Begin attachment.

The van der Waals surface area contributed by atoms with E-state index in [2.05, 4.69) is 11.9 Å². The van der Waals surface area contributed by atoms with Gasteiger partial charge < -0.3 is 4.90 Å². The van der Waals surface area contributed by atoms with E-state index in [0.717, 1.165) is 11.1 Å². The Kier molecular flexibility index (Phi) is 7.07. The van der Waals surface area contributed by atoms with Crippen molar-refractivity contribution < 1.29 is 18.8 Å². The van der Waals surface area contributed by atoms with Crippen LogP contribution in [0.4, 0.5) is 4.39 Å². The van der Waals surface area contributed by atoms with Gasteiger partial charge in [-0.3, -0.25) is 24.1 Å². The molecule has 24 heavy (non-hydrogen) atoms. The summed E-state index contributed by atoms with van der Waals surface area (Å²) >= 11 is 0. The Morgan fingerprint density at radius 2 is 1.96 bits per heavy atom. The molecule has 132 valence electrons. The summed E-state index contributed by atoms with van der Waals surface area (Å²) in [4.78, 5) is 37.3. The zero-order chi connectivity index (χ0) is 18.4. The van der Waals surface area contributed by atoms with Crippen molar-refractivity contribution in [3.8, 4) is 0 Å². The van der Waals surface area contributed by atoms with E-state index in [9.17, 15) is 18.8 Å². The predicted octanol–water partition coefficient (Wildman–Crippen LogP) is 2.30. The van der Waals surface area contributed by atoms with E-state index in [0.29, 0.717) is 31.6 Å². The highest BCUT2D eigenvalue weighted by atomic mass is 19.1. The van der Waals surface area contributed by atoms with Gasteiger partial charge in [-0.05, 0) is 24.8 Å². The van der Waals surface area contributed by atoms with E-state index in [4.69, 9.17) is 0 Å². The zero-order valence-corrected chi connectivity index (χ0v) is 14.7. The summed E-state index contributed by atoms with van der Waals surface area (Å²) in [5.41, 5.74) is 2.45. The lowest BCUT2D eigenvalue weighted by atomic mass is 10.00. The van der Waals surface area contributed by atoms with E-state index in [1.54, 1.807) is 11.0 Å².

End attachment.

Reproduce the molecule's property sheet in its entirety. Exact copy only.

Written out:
The van der Waals surface area contributed by atoms with E-state index in [2.05, 4.69) is 11.9 Å². The van der Waals surface area contributed by atoms with Gasteiger partial charge < -0.3 is 4.90 Å². The van der Waals surface area contributed by atoms with E-state index in [0.717, 1.165) is 11.1 Å². The Kier molecular flexibility index (Phi) is 7.07. The van der Waals surface area contributed by atoms with Crippen molar-refractivity contribution < 1.29 is 18.8 Å². The van der Waals surface area contributed by atoms with Crippen LogP contribution in [0.4, 0.5) is 4.39 Å². The van der Waals surface area contributed by atoms with Gasteiger partial charge in [-0.3, -0.25) is 24.1 Å². The molecule has 24 heavy (non-hydrogen) atoms. The summed E-state index contributed by atoms with van der Waals surface area (Å²) >= 11 is 0. The Morgan fingerprint density at radius 2 is 1.96 bits per heavy atom. The molecule has 132 valence electrons. The summed E-state index contributed by atoms with van der Waals surface area (Å²) in [4.78, 5) is 37.3. The zero-order chi connectivity index (χ0) is 18.4. The van der Waals surface area contributed by atoms with Crippen molar-refractivity contribution in [3.8, 4) is 0 Å². The van der Waals surface area contributed by atoms with E-state index in [9.17, 15) is 18.8 Å². The predicted octanol–water partition coefficient (Wildman–Crippen LogP) is 2.30. The van der Waals surface area contributed by atoms with E-state index in [0.29, 0.717) is 31.6 Å². The highest BCUT2D eigenvalue weighted by atomic mass is 19.1. The van der Waals surface area contributed by atoms with Gasteiger partial charge in [-0.05, 0) is 24.8 Å². The van der Waals surface area contributed by atoms with E-state index in [4.69, 9.17) is 0 Å². The zero-order valence-corrected chi connectivity index (χ0v) is 14.7. The summed E-state index contributed by atoms with van der Waals surface area (Å²) in [5.41, 5.74) is 2.45. The lowest BCUT2D eigenvalue weighted by atomic mass is 10.00. The van der Waals surface area contributed by atoms with E-state index in [1.54, 1.807) is 11.0 Å².